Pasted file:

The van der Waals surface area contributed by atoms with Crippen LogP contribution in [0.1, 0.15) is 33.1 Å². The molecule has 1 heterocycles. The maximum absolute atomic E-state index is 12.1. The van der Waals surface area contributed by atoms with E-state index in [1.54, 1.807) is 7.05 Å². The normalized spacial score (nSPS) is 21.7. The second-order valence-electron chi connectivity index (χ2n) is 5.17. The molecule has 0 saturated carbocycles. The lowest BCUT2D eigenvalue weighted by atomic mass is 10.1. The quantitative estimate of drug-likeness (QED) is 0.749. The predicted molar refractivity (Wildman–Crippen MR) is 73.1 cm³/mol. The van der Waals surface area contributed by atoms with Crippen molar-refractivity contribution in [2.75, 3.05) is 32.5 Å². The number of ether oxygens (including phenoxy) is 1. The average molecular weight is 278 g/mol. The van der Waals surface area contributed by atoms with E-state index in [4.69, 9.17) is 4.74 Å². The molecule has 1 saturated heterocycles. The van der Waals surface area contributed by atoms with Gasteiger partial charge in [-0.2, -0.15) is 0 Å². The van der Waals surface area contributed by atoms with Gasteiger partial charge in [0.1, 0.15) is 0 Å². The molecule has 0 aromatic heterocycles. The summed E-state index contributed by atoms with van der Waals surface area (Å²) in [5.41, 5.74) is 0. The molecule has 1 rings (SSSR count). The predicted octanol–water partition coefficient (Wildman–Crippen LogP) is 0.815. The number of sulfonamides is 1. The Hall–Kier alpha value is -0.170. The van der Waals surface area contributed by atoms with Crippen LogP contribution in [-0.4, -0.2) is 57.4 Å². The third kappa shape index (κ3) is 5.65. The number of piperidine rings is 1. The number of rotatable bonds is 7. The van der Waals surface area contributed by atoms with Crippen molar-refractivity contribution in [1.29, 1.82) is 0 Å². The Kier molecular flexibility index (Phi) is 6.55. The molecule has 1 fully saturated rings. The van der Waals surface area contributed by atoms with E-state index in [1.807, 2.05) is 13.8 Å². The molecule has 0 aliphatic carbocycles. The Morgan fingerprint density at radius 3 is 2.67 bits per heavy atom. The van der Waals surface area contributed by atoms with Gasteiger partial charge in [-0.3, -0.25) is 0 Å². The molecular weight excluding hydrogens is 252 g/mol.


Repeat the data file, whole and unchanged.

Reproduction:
The van der Waals surface area contributed by atoms with Crippen LogP contribution in [0.1, 0.15) is 33.1 Å². The molecule has 1 heterocycles. The maximum absolute atomic E-state index is 12.1. The van der Waals surface area contributed by atoms with E-state index in [1.54, 1.807) is 7.05 Å². The normalized spacial score (nSPS) is 21.7. The second-order valence-electron chi connectivity index (χ2n) is 5.17. The molecule has 0 saturated carbocycles. The lowest BCUT2D eigenvalue weighted by atomic mass is 10.1. The quantitative estimate of drug-likeness (QED) is 0.749. The predicted molar refractivity (Wildman–Crippen MR) is 73.1 cm³/mol. The van der Waals surface area contributed by atoms with Crippen molar-refractivity contribution in [2.75, 3.05) is 32.5 Å². The number of ether oxygens (including phenoxy) is 1. The average molecular weight is 278 g/mol. The van der Waals surface area contributed by atoms with E-state index in [4.69, 9.17) is 4.74 Å². The molecule has 1 saturated heterocycles. The van der Waals surface area contributed by atoms with Gasteiger partial charge in [-0.2, -0.15) is 0 Å². The van der Waals surface area contributed by atoms with Gasteiger partial charge in [0.1, 0.15) is 0 Å². The molecule has 0 aromatic heterocycles. The summed E-state index contributed by atoms with van der Waals surface area (Å²) in [5.41, 5.74) is 0. The molecule has 1 rings (SSSR count). The predicted octanol–water partition coefficient (Wildman–Crippen LogP) is 0.815. The number of sulfonamides is 1. The Hall–Kier alpha value is -0.170. The van der Waals surface area contributed by atoms with Crippen LogP contribution in [-0.4, -0.2) is 57.4 Å². The third kappa shape index (κ3) is 5.65. The number of piperidine rings is 1. The number of rotatable bonds is 7. The van der Waals surface area contributed by atoms with Crippen molar-refractivity contribution in [1.29, 1.82) is 0 Å². The Kier molecular flexibility index (Phi) is 6.55. The molecule has 1 fully saturated rings. The van der Waals surface area contributed by atoms with E-state index in [1.807, 2.05) is 13.8 Å². The molecule has 0 aliphatic carbocycles. The Morgan fingerprint density at radius 3 is 2.67 bits per heavy atom. The van der Waals surface area contributed by atoms with Gasteiger partial charge in [-0.3, -0.25) is 0 Å². The molecular weight excluding hydrogens is 252 g/mol.